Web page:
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The film's opening credits kick-start the proceedings with a montage of sound bites from the Ramones, Sex Pistols, the Damned, and The Clash. If you pay close enough attention, you'll see Tim Armstrong (of Rancid) credited as one of Punk's Not Dead's Associate Producers - right before a cut to a young Phil Donahue warning American parents about the dangers of young "punkers." This is backed with a slew of newspaper articles on, and plenty of first-hand stories of, picked-on punks and mohawked mayhem and bare-knuckle brawls from icons like Social Distortion's Mike Ness.
The antagonizing intro is a fantastic lead for the film's look into the roots of punk, though the set-up quickly progresses to the results. We're given a swift gist of the genre's genesis; angry and trapped working class kids - both English and American - who voiced their frustrations with fast, aggressive music. The basics considered common knowledge, what Punk's Not Dead more quickly emphasizes is the way in which the style of a handful of upstarts and outcasts exploded into a cultural movement, laying the groundwork for an unbelievably influential musical genre and community.
Remember when the simple act of hearing the music you cared about was infinitely harder and impossibly meaningful? In case we have forgotten, or perhaps never really knew, Punk's Not Dead is quick to remind us of all the sacrifice in the floor-sleeping, van-trekking, money-scraping years put in by bands like Black Flag and the Subhumans. Back when the term "punk" was an insurance risk rather than a viable commodity, it was a pioneering spirit that ensured the survival of the punk rock species.
The documentary moves fast to the 1990s when punk bands (or punk-inspired bands, depending on which side of the divisive authenticity fence one lands) like Pennywise, Rancid, the Offspring and Green Day broke into the mainstream, and continues to present day, with lots of fond recollections on the way it was. The examination is pleasantly scatter-brained, but is loosely centered on the ethics of Punk's cooption and commercialization; the advent of events like the Vans Warped Tour and the implication of new, corporate-backed bands being considered Punk. Offsetting the political discourse is a variety of footage on the reminiscing, recollecting, and even the bare asses of the genre's icons - as well as the cheeky, self-proclaimed "punk historian" Alan Parker, and the man-faced, apparently-female, Texas Terri. There's also Keith Morris, Jake Burns, Ian MacKaye, Fat Mike, Henry Rollins - just be prepared for all those new guys from Sum 41, My Chemical Romance and Good Charlotte as well.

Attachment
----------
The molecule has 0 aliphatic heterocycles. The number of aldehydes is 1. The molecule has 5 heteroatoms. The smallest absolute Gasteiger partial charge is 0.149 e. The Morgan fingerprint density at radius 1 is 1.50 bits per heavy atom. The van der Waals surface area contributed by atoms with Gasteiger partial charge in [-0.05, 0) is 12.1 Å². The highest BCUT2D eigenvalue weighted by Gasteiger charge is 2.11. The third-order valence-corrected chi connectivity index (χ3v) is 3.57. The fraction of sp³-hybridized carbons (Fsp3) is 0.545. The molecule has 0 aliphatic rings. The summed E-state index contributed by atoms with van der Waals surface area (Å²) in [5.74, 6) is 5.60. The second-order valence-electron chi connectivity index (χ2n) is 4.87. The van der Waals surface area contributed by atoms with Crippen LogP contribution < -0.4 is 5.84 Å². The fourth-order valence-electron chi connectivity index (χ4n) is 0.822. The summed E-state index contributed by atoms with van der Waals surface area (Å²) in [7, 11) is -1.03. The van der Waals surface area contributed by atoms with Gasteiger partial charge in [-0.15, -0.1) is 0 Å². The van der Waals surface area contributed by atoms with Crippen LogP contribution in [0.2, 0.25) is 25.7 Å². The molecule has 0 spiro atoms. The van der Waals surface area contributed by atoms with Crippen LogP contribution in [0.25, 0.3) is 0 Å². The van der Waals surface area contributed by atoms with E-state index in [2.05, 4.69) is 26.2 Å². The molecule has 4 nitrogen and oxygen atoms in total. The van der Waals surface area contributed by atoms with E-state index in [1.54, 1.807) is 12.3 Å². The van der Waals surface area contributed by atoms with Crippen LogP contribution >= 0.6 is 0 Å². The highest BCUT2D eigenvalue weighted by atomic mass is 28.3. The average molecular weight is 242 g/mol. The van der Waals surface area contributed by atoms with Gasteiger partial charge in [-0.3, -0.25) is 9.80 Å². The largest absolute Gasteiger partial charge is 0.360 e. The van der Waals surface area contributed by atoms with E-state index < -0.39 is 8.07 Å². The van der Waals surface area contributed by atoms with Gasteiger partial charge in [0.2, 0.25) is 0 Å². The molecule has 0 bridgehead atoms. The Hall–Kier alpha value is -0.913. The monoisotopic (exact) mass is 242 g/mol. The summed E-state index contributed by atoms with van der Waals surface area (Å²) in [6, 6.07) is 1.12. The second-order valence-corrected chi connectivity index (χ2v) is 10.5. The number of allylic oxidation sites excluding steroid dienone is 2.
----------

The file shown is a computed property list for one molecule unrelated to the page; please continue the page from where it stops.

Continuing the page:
Although Punk's Not Dead has screened at numerous film festivals over the past year it has otherwise been of limited availability, and the extra materials included with the DVD release are notable for their scope and volume. Real gems include "Hair," a pretty hilarious (hair-larious, if you will) and enlightening How-To Guide for punk rock hair with Total Chaos' Rob Chaos and The Adicts's Kid Dee; "Stories," full of 'em; and "CBGB/The Roxy/The Masque," a terrific, quick diary of the legendary music clubs that puts each in its historical context.
If you're not the buying type (the film invariably has its own official website and online store), Punk's Not Dead should at least make it on to your Netflix queue. It covers the roots and aggression that made punk music what it was, then goes on to ask all of the questions about its evolution - what it is and what it's becoming. The footage, interviews, photos, stories, and soundtrack aren't half bad either.
TRAILER: www.youtube.com/watch?v=qoJ8LFswY9c SEE ALSO: www.punksnotdeadthemovie.com
Wearing plain black t-shirts, LAS contributing writer Pat Sullivan thinks a lot about a lot of different things. He likes thermoses but rarely has occasion to use them. He lives in Brooklyn.
See other articles by Patrick Sullivan.
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